Thursday, July 19, 2012

Diving Into. . .

File Box 1, File No. 1.4.Part II.1
Franklin, John Hope. "The Free Negro In The Economic Life Of Ante-Bellum North Carolina, Parts I & II," in The North Carolina Historical Review, Vol. XIX, No. 3, July 1942, pp. 239-259; and Vol. XIX, No. 4, October 1942, pp. 358-375.

Distribution of wealth

As I came to the end of the article, I was reminded of
something I had written in my application for the
NEH Unaffiliated Independent Scholar Fellowship, 2008. . . .

Page 370 displays a table entitled, FREE NEGROES HAVING PROPERTY VALUED AT MORE THAN $2,500, with the commentary,
While this table does not represent the average holdings of the free Negro in ante-bellum North Carolina, it suggests that there was a number of individual cases in which free Negroes rose to a position of economic independence, despite obstacles (p. 371).
The table contains the names, occupations and valuations of estates for fifty-three persons. Below is a table which I created to analyze the raw date within Franklin's work.

Occupation
Number
High
Low
Mean
Baker
1
$2,750
---
---
Farmer
32
20,816
$2,500
$5,601
Barber
2
4,400
3,550
4,025
Farm Hand
2
5,554
3,450
4,502
Cabinet Maker
1
4,000
---
---
Musician
1
3,100
---
---
Carpenter
3
36,000
2,500
14,167
Housekeeper
1
5,500
---
---
Unlisted
4
14,000
2,500
6,425
Confection
1
5,905
---
---
Wheelwright
1
8,150
---
---
Clerk
1
5,000
---
---
Blacksmith
1
2,800
---
---


Most of the free Negroes who owned property were possessors of small estates worth a few hundred dollars or less. . . . Craven County, with 1,332 free Negroes in 1860,had only 179 free Negro property owners. . . (p. 370).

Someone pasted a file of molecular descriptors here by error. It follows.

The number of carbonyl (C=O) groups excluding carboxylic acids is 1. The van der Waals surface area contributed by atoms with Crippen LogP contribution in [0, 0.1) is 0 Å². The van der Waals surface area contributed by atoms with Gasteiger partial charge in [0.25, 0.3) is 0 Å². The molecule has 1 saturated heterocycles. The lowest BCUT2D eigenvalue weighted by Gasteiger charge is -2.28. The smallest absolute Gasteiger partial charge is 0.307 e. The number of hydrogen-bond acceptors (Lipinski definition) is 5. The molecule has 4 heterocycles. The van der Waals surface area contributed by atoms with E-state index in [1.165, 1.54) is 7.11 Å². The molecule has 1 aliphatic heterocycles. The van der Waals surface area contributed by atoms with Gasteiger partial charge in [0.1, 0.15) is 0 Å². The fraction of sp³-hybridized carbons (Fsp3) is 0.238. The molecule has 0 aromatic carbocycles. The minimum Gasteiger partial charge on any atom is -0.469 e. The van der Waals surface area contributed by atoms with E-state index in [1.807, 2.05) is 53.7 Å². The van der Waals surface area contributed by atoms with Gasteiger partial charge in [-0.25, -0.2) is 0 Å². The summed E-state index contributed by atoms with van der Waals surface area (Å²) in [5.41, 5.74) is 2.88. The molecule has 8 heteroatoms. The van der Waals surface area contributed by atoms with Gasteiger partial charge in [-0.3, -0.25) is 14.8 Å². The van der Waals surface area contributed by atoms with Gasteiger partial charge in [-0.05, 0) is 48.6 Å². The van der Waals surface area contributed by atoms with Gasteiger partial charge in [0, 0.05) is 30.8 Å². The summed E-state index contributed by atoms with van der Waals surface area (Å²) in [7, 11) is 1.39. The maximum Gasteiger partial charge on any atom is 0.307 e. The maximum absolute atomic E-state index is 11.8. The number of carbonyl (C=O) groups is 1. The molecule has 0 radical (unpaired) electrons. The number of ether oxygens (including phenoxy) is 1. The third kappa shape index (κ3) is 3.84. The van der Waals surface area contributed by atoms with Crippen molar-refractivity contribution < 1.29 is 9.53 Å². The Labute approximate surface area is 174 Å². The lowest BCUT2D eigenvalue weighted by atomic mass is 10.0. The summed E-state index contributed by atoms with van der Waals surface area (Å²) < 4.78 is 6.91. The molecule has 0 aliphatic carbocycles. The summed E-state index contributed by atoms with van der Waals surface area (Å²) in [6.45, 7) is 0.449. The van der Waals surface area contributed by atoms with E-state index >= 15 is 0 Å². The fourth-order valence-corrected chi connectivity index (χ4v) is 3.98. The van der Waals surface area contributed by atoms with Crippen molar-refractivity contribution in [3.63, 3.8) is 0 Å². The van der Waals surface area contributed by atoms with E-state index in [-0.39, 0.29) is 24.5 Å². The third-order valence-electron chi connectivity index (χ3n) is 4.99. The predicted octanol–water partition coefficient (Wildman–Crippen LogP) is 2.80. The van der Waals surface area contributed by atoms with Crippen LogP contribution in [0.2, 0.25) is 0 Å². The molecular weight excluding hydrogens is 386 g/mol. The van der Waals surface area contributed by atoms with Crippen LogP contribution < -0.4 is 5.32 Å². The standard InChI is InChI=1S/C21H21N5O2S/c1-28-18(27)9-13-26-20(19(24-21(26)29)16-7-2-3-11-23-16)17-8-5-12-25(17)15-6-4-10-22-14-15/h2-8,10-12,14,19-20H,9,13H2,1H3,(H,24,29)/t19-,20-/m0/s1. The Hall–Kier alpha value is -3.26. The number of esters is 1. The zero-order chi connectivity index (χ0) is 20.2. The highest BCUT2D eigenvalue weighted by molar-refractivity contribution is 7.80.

This focus on the exemplary is exactly what I have chosen NOT to include in my work. Our society, made up of average people working side-by-side, is what forms the spirit of community. And, that is what I have chosen to research: the average family, their trials and struggles to form a better community, where family sticks together and neighbor helps neighbor.

Franklin continues. . .
On the whole, a larger number of free Negroes possessed some type of personal property, ranging from silver watches to farming tools. . . . But the poverty of the free Negro group can be seen clearly through this study of the value of the property of the group. They possessed an aggregate wealth of $1,045,643. When one considers that more than 30,000 people had to share in this wealth of slightly more than one million dollars, the realization of their plight is inescapable. The per capita wealth of the free Negroes of North Carolina was only $34 in 1860. Thousands were landless and without any kind of property. 
A second table reports the aggregate value of property owned by free Negroes in North Carolina by county. In 1860, Craven County had an aggregate of real estate valued at $29, 865, and of personal property, $21, 137.




No comments:

Post a Comment